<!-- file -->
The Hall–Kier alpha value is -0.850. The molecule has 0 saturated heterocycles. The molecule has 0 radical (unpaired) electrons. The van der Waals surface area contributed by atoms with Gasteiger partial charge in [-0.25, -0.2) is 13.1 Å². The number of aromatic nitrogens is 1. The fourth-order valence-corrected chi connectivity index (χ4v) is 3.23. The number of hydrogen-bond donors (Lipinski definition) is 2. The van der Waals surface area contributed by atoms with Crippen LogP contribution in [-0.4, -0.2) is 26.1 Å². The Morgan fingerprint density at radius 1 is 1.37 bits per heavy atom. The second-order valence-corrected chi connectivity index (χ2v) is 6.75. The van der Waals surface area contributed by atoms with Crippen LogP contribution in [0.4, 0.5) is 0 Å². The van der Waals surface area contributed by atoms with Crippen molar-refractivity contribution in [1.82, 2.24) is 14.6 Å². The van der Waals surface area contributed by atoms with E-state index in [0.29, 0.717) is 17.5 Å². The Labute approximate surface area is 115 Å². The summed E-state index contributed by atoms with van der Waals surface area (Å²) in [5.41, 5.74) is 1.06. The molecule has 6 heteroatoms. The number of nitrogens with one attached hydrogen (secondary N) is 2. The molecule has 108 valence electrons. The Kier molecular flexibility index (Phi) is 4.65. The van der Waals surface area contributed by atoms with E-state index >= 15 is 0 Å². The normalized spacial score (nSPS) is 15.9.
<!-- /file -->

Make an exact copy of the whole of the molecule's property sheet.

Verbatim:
The Hall–Kier alpha value is -0.850. The molecule has 0 saturated heterocycles. The molecule has 0 radical (unpaired) electrons. The van der Waals surface area contributed by atoms with Gasteiger partial charge in [-0.25, -0.2) is 13.1 Å². The number of aromatic nitrogens is 1. The fourth-order valence-corrected chi connectivity index (χ4v) is 3.23. The number of hydrogen-bond donors (Lipinski definition) is 2. The van der Waals surface area contributed by atoms with Crippen LogP contribution in [-0.4, -0.2) is 26.1 Å². The Morgan fingerprint density at radius 1 is 1.37 bits per heavy atom. The second-order valence-corrected chi connectivity index (χ2v) is 6.75. The van der Waals surface area contributed by atoms with Crippen LogP contribution in [0.4, 0.5) is 0 Å². The van der Waals surface area contributed by atoms with Crippen molar-refractivity contribution in [1.82, 2.24) is 14.6 Å². The van der Waals surface area contributed by atoms with E-state index in [0.29, 0.717) is 17.5 Å². The Labute approximate surface area is 115 Å². The summed E-state index contributed by atoms with van der Waals surface area (Å²) in [5.41, 5.74) is 1.06. The molecule has 6 heteroatoms. The number of nitrogens with one attached hydrogen (secondary N) is 2. The molecule has 108 valence electrons. The Kier molecular flexibility index (Phi) is 4.65. The van der Waals surface area contributed by atoms with E-state index >= 15 is 0 Å². The normalized spacial score (nSPS) is 15.9.